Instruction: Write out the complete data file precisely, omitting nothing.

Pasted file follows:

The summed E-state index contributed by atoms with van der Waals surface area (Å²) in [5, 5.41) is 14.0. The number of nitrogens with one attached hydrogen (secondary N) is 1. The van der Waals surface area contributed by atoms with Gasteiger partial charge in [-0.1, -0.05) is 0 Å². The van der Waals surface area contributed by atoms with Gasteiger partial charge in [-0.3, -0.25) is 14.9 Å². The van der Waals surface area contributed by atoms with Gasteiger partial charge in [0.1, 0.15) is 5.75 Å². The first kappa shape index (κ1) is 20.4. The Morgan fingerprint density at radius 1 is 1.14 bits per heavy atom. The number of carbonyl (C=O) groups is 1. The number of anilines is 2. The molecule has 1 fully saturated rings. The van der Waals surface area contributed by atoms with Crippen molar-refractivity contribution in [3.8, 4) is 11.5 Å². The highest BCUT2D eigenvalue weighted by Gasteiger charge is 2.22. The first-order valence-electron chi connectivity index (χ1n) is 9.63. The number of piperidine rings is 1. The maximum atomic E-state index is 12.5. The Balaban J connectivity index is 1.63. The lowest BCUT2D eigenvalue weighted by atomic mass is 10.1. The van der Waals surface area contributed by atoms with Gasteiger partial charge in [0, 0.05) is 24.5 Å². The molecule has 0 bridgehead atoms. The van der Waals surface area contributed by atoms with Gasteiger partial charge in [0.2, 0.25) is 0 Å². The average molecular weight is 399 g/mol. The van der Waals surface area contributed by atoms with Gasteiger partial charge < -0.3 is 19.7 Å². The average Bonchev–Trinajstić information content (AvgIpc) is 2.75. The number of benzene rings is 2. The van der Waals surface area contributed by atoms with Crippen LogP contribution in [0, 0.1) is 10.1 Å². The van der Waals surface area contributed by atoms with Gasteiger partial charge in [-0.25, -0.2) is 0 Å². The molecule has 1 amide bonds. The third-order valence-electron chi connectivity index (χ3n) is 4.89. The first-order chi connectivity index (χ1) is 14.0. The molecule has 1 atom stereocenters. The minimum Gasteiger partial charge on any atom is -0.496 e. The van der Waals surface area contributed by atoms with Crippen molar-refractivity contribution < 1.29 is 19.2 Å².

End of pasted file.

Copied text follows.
The summed E-state index contributed by atoms with van der Waals surface area (Å²) in [5, 5.41) is 14.0. The number of nitrogens with one attached hydrogen (secondary N) is 1. The van der Waals surface area contributed by atoms with Gasteiger partial charge in [-0.1, -0.05) is 0 Å². The van der Waals surface area contributed by atoms with Gasteiger partial charge in [-0.3, -0.25) is 14.9 Å². The van der Waals surface area contributed by atoms with Gasteiger partial charge in [0.1, 0.15) is 5.75 Å². The first kappa shape index (κ1) is 20.4. The Morgan fingerprint density at radius 1 is 1.14 bits per heavy atom. The number of carbonyl (C=O) groups is 1. The number of anilines is 2. The molecule has 1 fully saturated rings. The van der Waals surface area contributed by atoms with Crippen molar-refractivity contribution in [3.8, 4) is 11.5 Å². The highest BCUT2D eigenvalue weighted by Gasteiger charge is 2.22. The first-order valence-electron chi connectivity index (χ1n) is 9.63. The number of piperidine rings is 1. The maximum atomic E-state index is 12.5. The Balaban J connectivity index is 1.63. The lowest BCUT2D eigenvalue weighted by atomic mass is 10.1. The van der Waals surface area contributed by atoms with Gasteiger partial charge in [0, 0.05) is 24.5 Å². The molecule has 0 bridgehead atoms. The van der Waals surface area contributed by atoms with Gasteiger partial charge in [0.2, 0.25) is 0 Å². The average molecular weight is 399 g/mol. The van der Waals surface area contributed by atoms with Gasteiger partial charge < -0.3 is 19.7 Å². The average Bonchev–Trinajstić information content (AvgIpc) is 2.75. The number of benzene rings is 2. The van der Waals surface area contributed by atoms with Crippen LogP contribution in [0, 0.1) is 10.1 Å². The van der Waals surface area contributed by atoms with Gasteiger partial charge in [-0.25, -0.2) is 0 Å². The molecule has 1 amide bonds. The third-order valence-electron chi connectivity index (χ3n) is 4.89. The first-order chi connectivity index (χ1) is 14.0. The molecule has 1 atom stereocenters. The minimum Gasteiger partial charge on any atom is -0.496 e. The van der Waals surface area contributed by atoms with Crippen molar-refractivity contribution < 1.29 is 19.2 Å².